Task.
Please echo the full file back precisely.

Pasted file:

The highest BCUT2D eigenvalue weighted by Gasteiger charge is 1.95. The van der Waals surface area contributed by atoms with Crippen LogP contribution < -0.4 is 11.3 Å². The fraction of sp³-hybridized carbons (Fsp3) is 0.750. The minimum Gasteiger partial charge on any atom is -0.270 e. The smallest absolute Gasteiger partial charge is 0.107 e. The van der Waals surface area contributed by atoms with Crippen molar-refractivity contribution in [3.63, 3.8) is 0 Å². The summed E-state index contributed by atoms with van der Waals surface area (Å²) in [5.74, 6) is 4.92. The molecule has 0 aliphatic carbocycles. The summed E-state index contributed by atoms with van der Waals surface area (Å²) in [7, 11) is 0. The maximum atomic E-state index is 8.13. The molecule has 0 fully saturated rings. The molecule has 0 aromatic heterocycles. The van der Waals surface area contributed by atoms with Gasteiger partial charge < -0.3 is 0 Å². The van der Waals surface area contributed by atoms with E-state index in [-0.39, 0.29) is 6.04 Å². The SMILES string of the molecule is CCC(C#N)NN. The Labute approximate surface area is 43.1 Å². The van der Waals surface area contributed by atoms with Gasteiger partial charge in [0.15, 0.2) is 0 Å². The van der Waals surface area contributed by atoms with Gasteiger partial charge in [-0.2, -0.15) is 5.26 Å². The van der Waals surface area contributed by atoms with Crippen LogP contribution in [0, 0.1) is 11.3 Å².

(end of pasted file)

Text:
The highest BCUT2D eigenvalue weighted by Gasteiger charge is 1.95. The van der Waals surface area contributed by atoms with Crippen LogP contribution < -0.4 is 11.3 Å². The fraction of sp³-hybridized carbons (Fsp3) is 0.750. The minimum Gasteiger partial charge on any atom is -0.270 e. The smallest absolute Gasteiger partial charge is 0.107 e. The van der Waals surface area contributed by atoms with Crippen molar-refractivity contribution in [3.63, 3.8) is 0 Å². The summed E-state index contributed by atoms with van der Waals surface area (Å²) in [5.74, 6) is 4.92. The molecule has 0 aliphatic carbocycles. The summed E-state index contributed by atoms with van der Waals surface area (Å²) in [7, 11) is 0. The maximum atomic E-state index is 8.13. The molecule has 0 fully saturated rings. The molecule has 0 aromatic heterocycles. The van der Waals surface area contributed by atoms with Gasteiger partial charge < -0.3 is 0 Å². The van der Waals surface area contributed by atoms with E-state index in [-0.39, 0.29) is 6.04 Å². The SMILES string of the molecule is CCC(C#N)NN. The Labute approximate surface area is 43.1 Å². The van der Waals surface area contributed by atoms with Gasteiger partial charge in [0.15, 0.2) is 0 Å². The van der Waals surface area contributed by atoms with Gasteiger partial charge in [-0.2, -0.15) is 5.26 Å². The van der Waals surface area contributed by atoms with Crippen LogP contribution in [0, 0.1) is 11.3 Å².